SlopeALARMS

Description:

Developed at Loughborough University – in collaboration with the British Geological Survey – Slope ALARMS is a novel landslide detection system. Its patented, award-winning technology measures acoustic emissions caused by soil movement – offering life-saving, real-time monitoring of unstable hillsides.

 

The Challenge

Landslides world-wide cause thousands of deaths and extensive damage to infrastructure. Current systems are technologically limited and expensive – Slope ALARMS offers a revolutionary alternative.

The Concept

Slope ALARMS is a real-time AE slope displacement rate sensor. It is comprised of the following elements: transducer, pre-amplifier, filters, an integrated signal processing, data storage and communication device, power supply and a secure, acoustically insulated chamber. The integrated signal processing, data storage and communication device performs the following functions: measurement and quantification of detected AE as Ring Down Count (RDC) rates; conversion of RDC rates into displacement rates; comparison of these with trigger values and generation of alert communication. The sensor is located on an active waveguide. Deformation of the slope results in straining of the active wave guide system (i.e. deforms the granular backfill surround) leading to generation of AE. In real-time, acoustic emission RDC rates generated by the active waveguide are recorded at pre-defined time intervals and using a relationship between acoustic RDC rates and displacement rates, derived through a laboratory calibration process, quantitative information on slope displacement rates can be obtained. RDC rates are recorded and are compared to pre-determined trigger/action values based on both magnitude and changes in rate. If the trigger values are exceeded, an alert message that includes measured AE rates is sent using a wireless communication system to a nominated person(s) to enable relevant action to be taken.

The Slope ALARMS sensor is highly sensitive and can detect displacement rates as low as 0.01 mm per minute. It is designed to detect changes in soil slope displacement rate for orders of magnitude (for example, 0.01, 0.01, 0.1 and 1 mm per minute), which is consistent with established slope displacement rate classification and monitoring procedures, and it can detect changes in soil slope displacement rate within a few minutes of the change occurring. The sensor design can be configured for any length of the waveguide (i.e. including backfill type, sensor specification and cover system). Measurements can be made at continuing large magnitude displacements (>>100mm), as the interaction between granular backfill and waveguide will continue to generate AE proportional to displacement rates at the shear surface. The sensor can be re-used on other waveguides of the same design without the need for re-calibration or modification as the design is independent of the soil materials that form the slope being monitored and the slope geometry (i.e. slope height, length and slope angle). Monitoring is of subsurface slope deformations for the depth of the waveguide using one Slope ALARMS sensor located at the surface. Alerts obtained from continuous measurements are real-time therefore providing the possibility of a timely response to reduce consequences of slope failures and hence reduced risk.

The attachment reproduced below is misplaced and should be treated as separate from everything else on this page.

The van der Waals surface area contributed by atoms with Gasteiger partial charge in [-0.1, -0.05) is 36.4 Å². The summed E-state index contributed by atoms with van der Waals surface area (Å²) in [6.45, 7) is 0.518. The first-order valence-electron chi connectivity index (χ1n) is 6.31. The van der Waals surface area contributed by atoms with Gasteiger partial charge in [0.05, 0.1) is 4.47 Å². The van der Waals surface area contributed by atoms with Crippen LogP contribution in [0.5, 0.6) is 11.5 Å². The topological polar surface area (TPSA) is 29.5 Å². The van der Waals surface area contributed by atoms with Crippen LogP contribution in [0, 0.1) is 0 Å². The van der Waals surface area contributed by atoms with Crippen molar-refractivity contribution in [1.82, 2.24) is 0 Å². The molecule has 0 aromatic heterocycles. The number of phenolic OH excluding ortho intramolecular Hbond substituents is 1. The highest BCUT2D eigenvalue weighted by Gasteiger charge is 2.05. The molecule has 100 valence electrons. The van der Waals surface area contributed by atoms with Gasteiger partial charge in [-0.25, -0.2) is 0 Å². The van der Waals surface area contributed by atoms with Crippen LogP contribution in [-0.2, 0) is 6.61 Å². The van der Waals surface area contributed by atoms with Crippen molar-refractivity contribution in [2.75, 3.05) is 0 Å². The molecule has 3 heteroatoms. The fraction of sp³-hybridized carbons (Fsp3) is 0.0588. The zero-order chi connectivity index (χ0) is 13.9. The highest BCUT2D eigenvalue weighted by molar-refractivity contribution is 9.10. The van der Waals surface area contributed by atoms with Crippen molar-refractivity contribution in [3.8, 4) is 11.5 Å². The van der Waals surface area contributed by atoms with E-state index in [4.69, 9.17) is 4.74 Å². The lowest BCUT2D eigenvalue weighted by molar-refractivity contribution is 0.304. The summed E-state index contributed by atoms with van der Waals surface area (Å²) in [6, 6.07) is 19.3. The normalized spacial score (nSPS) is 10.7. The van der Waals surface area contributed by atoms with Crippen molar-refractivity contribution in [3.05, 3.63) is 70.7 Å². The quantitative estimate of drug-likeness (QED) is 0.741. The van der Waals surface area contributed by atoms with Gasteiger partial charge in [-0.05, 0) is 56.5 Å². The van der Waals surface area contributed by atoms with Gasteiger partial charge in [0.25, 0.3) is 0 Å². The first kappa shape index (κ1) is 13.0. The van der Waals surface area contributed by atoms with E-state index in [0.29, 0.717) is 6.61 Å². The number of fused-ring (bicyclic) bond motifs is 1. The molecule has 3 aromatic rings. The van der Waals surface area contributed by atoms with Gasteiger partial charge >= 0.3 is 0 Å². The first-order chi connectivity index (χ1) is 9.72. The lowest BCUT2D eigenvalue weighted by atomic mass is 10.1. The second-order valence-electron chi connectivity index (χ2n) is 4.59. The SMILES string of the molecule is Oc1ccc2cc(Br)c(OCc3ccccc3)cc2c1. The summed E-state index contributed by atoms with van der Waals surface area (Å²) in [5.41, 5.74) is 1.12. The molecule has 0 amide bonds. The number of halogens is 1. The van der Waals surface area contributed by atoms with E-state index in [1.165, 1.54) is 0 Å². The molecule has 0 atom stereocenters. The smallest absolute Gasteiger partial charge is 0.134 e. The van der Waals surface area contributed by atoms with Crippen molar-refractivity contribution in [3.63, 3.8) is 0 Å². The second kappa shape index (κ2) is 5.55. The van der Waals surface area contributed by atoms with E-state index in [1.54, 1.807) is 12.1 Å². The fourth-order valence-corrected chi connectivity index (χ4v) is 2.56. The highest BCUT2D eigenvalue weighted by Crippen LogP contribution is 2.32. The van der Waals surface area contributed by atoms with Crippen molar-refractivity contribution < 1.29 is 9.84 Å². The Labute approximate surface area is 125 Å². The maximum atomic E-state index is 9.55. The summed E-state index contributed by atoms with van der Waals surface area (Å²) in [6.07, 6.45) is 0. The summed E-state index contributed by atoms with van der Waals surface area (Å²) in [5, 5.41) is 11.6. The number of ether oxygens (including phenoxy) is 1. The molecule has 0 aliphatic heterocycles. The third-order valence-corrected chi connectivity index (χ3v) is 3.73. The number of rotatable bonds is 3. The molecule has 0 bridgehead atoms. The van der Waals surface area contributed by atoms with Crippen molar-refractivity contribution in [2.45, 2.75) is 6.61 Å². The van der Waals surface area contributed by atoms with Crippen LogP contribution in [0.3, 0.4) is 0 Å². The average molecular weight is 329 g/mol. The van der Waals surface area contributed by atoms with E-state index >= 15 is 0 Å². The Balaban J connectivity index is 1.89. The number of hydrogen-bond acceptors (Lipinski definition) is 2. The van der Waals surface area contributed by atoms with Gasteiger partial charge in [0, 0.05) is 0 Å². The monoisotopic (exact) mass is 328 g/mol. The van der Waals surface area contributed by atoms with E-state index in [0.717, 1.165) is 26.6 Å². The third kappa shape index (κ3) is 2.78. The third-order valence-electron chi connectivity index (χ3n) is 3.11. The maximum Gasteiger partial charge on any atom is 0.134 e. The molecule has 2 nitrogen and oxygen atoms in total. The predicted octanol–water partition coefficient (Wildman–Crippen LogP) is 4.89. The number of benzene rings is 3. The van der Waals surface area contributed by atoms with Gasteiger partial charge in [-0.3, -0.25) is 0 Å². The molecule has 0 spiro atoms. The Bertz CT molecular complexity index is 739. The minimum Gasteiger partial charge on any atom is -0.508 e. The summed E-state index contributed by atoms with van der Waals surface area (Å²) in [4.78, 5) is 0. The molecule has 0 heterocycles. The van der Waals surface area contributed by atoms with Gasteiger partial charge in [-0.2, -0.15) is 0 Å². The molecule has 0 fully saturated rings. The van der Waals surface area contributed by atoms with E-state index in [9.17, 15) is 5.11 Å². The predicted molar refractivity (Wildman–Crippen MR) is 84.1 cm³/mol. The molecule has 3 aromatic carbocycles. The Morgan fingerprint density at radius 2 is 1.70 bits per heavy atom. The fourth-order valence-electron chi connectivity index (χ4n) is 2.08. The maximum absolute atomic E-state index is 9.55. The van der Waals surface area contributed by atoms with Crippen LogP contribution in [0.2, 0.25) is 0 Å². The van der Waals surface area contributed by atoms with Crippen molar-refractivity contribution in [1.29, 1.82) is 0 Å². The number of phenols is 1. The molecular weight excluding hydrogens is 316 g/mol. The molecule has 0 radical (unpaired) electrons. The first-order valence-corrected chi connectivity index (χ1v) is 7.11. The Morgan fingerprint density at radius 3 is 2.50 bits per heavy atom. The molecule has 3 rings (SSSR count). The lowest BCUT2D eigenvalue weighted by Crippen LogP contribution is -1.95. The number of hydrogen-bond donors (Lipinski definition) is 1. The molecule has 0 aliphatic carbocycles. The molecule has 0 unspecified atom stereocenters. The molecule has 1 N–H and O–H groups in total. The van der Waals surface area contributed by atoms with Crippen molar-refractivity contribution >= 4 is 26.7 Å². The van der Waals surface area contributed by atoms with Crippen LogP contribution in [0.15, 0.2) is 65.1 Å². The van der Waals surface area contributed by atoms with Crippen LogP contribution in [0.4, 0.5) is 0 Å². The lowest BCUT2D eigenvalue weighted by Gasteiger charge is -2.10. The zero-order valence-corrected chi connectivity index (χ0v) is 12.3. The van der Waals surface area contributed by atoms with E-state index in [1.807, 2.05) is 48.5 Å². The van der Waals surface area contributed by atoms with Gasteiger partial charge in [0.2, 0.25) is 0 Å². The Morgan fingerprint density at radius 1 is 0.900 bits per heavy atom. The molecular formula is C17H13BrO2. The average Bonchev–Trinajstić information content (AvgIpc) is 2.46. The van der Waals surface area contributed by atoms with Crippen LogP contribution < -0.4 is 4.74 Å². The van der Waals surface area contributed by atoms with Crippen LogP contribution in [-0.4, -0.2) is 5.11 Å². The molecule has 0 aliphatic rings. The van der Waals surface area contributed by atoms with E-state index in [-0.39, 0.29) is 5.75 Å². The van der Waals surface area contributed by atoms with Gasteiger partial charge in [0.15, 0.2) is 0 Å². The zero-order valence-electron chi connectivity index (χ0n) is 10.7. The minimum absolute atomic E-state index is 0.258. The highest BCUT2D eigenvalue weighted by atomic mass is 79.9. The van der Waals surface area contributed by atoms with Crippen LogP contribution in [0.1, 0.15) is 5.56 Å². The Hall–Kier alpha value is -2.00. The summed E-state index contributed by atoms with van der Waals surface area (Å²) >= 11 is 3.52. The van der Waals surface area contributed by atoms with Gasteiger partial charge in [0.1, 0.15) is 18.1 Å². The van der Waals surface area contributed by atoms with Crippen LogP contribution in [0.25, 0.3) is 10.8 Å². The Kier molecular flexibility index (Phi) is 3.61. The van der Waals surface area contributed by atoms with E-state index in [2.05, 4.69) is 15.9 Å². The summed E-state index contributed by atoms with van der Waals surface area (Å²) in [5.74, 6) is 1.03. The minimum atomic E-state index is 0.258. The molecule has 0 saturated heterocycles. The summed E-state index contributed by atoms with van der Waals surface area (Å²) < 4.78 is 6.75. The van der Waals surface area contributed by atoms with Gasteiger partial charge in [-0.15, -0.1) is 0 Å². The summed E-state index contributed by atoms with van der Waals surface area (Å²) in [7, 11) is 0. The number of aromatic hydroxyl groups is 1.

The Slope ALARMS system has been re-engineered in 2012 by the British Geological Survey to produce improved performance. This includes a lower power requirement that means sensors can operate in remote locations for periods in excess of 12 months without the need to replace batteries or provide battery charging facilities. These new sensors are being used in extensive field trials.

 

Technology Uses

•       Natural Slopes

•       Coastal Slopes

•       Infrastructure Cutting Slopes

•       Rock Slopes

•       Transport Infrastructure Landslides

 

Benefits

Landslides cause significant disruption to transport infrastructure and property around the world, and several technologies exist to provide monitoring and warning. However, the cost of these sensors limits the number of sites that can be effectively instrumented.

In the developing world, many thousands of people are killed by landslides. Increasing population, urbanisation, rapid changes in land use and the changing climate are placing communities increasingly in danger from landslides. The majority of these communities are in low and middle income countries located in Central and South America, Africa, the Indian sub-continent and South East Asia, where development is rapid and extremes of climate (e.g. rainfall) are common.

Slope ALARMS is a low-cost sensor that can warn of impending landslides and be deployed extensively to protect vulnerable infrastructure and communities.

Slope ALARMS detects the early signs of a landslide and raises the alarm so that timely action can be taken to avoid disaster and loss of life.

 

Commercialisation

Granted UK Patent

Significant on site testing around the world for over 4 years

Seeking licensees and end users around the world

Field trials are underway across the globe. If you would like to collaborate with us or find out more about Slope ALARMS, please visit our website.

 

 

 

 

Patent Information:
For Information, Contact:
Mark Bennett
Head of IP Exploitation
Loughborough University
01509223858
M.R.Bennett@lboro.ac.uk
Inventors:
David Field
Neil Dixon
Alister Smith
Matthew Spriggs
James Flint
Keywords:
Engineering
Geotechnical Engineering
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